Praetorian Guards and Authoritarian States: the KMT and the SS

praetorian units collage

One accurate and sensitive barometer of Authoritarianism within a given state structure is the ceremonial lavishness bestowed on the Monocrat’s self-defense forces. From Imperial Rome to Imperial France and (in the 20th century) the neo-authoritarian states born from the 20th century’s “total war” episodes, self-appointed autocrats inevitably and correctly perceive that their personal power (thus “order” in general) depend on solving the ancient problem of “who shall guard the guards”?

Such forces must, by their existential logic, be better equipped and have tougher recruitment standards than the mass of conscripts that make of the overwhelmingly greater portion of all standing armies, the more so as the scale of mobilization expands with the expansion of war itself. But the same phenomenon is already apparent in the 18th century, if not within individual armies, then between them when they take the field in multi-state alliances. Nor is it confined to non-Anglophone armies: even in Great Britain (as far back as the 17th century Civil War) the Royalists (taking their cue from Louis XIV) were led by Prince Rupert’s elite heavy cavalry, who (for a while correctly) believed that expensive cavalry arms reflective of feudal heraldic glory could overcome the larger masses of “plain” Protestants that Parliament mobilized against them. Later on the Coldstream Guards(originally Scottish Highlanders), one of the seven regiments in the Household Division – the personal troops of Her Majesty the Queen – broke the association with heavy cavalry (cuirassiers), since they coalesced from the Cromwellian “New Model” infantry, but that dismounting did not prevent them from defecting to Charles II as one of 7 “King’s Own” guards units. The “inner” ring that was deployed to protect the Monarchy still survives on the Horseguard parade units the tourists all want to see – perhaps because it is a last living relic of the days/times when the outfitting of “Royal” units was a no-expense-spared dress affair and expertise in parade-ground marching maneuvers took up most of their daytime labors. But nowadays, of course, they are given the cachet “Queen’s Own”.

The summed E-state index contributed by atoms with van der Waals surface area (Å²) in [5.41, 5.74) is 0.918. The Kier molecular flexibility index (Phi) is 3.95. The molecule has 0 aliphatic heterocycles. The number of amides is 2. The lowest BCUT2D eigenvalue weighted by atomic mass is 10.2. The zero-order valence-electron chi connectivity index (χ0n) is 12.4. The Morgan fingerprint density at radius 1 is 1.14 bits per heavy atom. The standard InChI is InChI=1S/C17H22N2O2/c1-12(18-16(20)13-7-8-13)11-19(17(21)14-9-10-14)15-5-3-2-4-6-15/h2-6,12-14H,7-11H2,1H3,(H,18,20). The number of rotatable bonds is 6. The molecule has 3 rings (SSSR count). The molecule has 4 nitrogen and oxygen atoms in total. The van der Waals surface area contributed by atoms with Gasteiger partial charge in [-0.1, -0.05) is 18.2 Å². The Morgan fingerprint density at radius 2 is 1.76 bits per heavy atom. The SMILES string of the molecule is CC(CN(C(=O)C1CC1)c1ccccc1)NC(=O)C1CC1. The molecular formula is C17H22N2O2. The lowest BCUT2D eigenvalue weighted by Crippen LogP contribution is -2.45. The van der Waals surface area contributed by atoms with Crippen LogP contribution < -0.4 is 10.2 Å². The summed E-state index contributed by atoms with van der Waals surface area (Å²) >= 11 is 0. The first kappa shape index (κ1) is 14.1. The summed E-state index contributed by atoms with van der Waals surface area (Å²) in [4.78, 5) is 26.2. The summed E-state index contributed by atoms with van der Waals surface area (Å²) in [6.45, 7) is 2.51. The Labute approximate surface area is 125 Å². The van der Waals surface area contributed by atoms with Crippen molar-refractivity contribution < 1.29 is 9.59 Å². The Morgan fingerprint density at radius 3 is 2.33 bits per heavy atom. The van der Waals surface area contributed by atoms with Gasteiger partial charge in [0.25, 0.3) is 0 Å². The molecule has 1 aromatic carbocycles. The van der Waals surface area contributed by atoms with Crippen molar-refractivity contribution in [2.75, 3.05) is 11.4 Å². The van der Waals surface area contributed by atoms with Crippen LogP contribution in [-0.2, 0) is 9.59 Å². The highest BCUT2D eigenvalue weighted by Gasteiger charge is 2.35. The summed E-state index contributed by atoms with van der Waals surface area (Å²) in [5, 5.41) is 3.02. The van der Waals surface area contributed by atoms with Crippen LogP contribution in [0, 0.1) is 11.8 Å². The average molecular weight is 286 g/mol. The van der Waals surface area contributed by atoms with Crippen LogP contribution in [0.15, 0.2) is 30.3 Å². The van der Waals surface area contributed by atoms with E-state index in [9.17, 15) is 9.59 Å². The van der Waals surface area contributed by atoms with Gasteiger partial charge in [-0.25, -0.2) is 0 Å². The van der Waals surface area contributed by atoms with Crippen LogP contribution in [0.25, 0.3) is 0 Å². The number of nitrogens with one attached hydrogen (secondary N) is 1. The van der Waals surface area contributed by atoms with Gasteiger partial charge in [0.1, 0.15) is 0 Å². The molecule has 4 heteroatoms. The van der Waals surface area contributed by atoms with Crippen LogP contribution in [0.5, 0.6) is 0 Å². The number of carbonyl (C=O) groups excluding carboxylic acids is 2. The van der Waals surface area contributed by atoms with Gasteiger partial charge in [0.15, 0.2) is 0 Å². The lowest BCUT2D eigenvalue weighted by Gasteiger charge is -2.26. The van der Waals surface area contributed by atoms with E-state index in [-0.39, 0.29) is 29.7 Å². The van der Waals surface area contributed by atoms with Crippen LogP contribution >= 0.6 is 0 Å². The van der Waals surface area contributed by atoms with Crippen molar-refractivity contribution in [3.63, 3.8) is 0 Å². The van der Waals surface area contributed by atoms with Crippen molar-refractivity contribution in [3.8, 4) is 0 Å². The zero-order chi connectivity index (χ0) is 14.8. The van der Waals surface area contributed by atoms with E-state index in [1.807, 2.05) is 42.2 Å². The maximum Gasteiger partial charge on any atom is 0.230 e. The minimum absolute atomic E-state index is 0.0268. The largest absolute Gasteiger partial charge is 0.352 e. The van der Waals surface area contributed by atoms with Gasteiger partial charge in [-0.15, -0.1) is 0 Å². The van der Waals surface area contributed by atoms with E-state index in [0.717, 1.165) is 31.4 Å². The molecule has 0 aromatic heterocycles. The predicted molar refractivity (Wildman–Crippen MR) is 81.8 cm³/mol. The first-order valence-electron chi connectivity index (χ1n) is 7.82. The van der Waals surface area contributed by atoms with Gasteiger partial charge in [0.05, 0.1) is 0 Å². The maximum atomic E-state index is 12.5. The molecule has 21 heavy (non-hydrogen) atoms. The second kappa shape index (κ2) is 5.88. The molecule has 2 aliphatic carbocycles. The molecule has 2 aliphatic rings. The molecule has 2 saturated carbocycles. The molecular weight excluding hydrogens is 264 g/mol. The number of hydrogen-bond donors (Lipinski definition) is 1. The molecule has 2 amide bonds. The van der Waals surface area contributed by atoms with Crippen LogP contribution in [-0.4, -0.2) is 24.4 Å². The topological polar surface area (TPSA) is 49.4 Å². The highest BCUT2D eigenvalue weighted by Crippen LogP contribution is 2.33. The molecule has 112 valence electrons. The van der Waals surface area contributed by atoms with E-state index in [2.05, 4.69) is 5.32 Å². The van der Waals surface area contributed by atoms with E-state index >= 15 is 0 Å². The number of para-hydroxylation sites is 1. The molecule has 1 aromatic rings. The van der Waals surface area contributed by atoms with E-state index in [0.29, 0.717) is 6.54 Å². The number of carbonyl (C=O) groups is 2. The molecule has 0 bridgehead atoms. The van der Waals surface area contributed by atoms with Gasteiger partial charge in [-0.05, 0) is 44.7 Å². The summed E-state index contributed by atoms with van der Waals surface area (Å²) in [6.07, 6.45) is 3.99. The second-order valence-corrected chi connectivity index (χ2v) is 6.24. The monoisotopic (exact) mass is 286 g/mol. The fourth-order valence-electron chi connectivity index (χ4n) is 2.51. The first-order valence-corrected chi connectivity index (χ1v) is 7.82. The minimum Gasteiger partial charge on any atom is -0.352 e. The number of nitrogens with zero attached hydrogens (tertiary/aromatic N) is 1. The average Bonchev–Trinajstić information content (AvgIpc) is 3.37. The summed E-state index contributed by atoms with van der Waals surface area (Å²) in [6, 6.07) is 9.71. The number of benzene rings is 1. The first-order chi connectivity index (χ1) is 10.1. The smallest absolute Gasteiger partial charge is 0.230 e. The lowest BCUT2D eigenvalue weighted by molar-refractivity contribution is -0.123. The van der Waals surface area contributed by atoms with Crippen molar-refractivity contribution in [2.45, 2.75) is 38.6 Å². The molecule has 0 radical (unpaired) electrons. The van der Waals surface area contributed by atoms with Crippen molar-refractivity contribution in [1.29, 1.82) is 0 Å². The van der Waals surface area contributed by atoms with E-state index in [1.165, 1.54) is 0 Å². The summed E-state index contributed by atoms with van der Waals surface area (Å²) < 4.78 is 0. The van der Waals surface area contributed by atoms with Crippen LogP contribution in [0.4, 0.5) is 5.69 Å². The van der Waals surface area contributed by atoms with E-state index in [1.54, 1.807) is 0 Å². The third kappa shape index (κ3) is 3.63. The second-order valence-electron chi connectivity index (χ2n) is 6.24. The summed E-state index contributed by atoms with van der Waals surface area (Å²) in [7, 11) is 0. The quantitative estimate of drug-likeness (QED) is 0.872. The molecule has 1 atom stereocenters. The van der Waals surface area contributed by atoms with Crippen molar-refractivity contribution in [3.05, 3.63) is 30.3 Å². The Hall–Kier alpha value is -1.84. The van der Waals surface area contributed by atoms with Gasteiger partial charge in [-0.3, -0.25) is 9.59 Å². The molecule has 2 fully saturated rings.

Prince Rupert’s Charge at Edgehill

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Its pre”modern” apotheosis was of course the (usually mounted) Garde Imperiale who famously charged Wellington’s “riff-raff” squares in the final act of the Battle of Waterloo.


The Zhongzheng Rifle (1935): The gun that DIDN’T win the East….. but helped lose it

(left) 陈逸飞《黄河颂》Chen Yifei, Encomium to the Yellow River (1972),
oil on canvas 143 mm * 297 mm, CAFA: an 8RA soldier with a scavenged and repaired Hanyang 88 rifle: as a lookout/sharpshooter.
He might, if the enemy blunders, kill only one or two enemy from his position, but he will keep them off the roads and bridges, and will probably live after the fray. His training and his rifle will remain useful, if not to him, then to his unit. He will not dent the bullet supply. Much.

(right) German trained infantrymen of KMT elite unit carrying the “Zhongzheng” Rifle on the eve of the 1937 (2nd) battle of Shanghai- as defensive line re enforcement for the trenches. He will (statistically) kill or wound .25 Japanese before himself falling – probably even less – but he will reveal his unit/fortification to murderous artillery or air counter attack, and neither he nor his comrades-in-line will survive. All that training and expensive weaponry will be go for naught.

(Below): Comparison of the KMT vs CCP “party-brand” weaponries designed for political eclat: (1) three receiver-ring model-name plates from the KMT G-mo series (1935-44): Hanyang Arsenal (Hubei, relocated to Chongqing, 1943), Gong xian Arsenal (Hebei, 1935), and the mysterious “1933” (w swastika), possible a relabelled import) (2) a rare “Red” (non-8RA) model-name/plate from E Shandong (Jiaodong) “Arsenal”, 1947: a “Red” refurb from Shandong, a rebuild of the Hanyang 88.

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